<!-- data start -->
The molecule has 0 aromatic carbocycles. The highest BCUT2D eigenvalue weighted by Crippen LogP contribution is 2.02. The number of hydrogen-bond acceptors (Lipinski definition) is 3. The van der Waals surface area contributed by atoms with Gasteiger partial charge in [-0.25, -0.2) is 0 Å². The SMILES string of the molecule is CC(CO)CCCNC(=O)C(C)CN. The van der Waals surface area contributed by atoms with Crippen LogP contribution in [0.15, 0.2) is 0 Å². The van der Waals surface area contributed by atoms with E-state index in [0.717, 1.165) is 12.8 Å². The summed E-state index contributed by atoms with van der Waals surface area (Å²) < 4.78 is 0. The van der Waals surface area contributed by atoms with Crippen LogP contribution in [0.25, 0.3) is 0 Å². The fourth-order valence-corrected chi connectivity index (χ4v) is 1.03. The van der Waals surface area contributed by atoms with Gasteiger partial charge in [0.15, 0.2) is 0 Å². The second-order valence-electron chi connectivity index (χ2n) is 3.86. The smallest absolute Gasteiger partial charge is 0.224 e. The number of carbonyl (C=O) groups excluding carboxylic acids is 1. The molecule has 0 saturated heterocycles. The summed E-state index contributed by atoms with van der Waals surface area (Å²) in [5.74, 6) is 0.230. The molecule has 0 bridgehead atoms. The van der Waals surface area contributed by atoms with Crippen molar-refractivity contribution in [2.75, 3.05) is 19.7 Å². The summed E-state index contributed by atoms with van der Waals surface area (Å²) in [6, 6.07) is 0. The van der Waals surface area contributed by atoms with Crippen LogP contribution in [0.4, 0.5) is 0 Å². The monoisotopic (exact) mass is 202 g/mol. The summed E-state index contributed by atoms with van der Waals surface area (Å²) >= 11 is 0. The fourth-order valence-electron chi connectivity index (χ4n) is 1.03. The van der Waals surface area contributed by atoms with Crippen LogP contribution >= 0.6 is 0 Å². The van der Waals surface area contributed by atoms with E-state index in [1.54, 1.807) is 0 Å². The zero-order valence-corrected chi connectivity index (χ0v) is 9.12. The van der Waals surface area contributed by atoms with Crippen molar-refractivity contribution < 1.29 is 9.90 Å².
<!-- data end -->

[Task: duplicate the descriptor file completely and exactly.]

The molecule has 0 aromatic carbocycles. The highest BCUT2D eigenvalue weighted by Crippen LogP contribution is 2.02. The number of hydrogen-bond acceptors (Lipinski definition) is 3. The van der Waals surface area contributed by atoms with Gasteiger partial charge in [-0.25, -0.2) is 0 Å². The SMILES string of the molecule is CC(CO)CCCNC(=O)C(C)CN. The van der Waals surface area contributed by atoms with Crippen LogP contribution in [0.15, 0.2) is 0 Å². The van der Waals surface area contributed by atoms with E-state index in [0.717, 1.165) is 12.8 Å². The summed E-state index contributed by atoms with van der Waals surface area (Å²) < 4.78 is 0. The van der Waals surface area contributed by atoms with Crippen LogP contribution in [0.25, 0.3) is 0 Å². The fourth-order valence-corrected chi connectivity index (χ4v) is 1.03. The van der Waals surface area contributed by atoms with Gasteiger partial charge in [0.15, 0.2) is 0 Å². The second-order valence-electron chi connectivity index (χ2n) is 3.86. The smallest absolute Gasteiger partial charge is 0.224 e. The number of carbonyl (C=O) groups excluding carboxylic acids is 1. The molecule has 0 saturated heterocycles. The summed E-state index contributed by atoms with van der Waals surface area (Å²) in [5.74, 6) is 0.230. The molecule has 0 bridgehead atoms. The van der Waals surface area contributed by atoms with Crippen molar-refractivity contribution in [2.75, 3.05) is 19.7 Å². The summed E-state index contributed by atoms with van der Waals surface area (Å²) in [6, 6.07) is 0. The van der Waals surface area contributed by atoms with Crippen LogP contribution in [0.4, 0.5) is 0 Å². The monoisotopic (exact) mass is 202 g/mol. The summed E-state index contributed by atoms with van der Waals surface area (Å²) >= 11 is 0. The fourth-order valence-electron chi connectivity index (χ4n) is 1.03. The van der Waals surface area contributed by atoms with Crippen LogP contribution >= 0.6 is 0 Å². The van der Waals surface area contributed by atoms with E-state index in [1.54, 1.807) is 0 Å². The zero-order valence-corrected chi connectivity index (χ0v) is 9.12. The van der Waals surface area contributed by atoms with Crippen molar-refractivity contribution < 1.29 is 9.90 Å².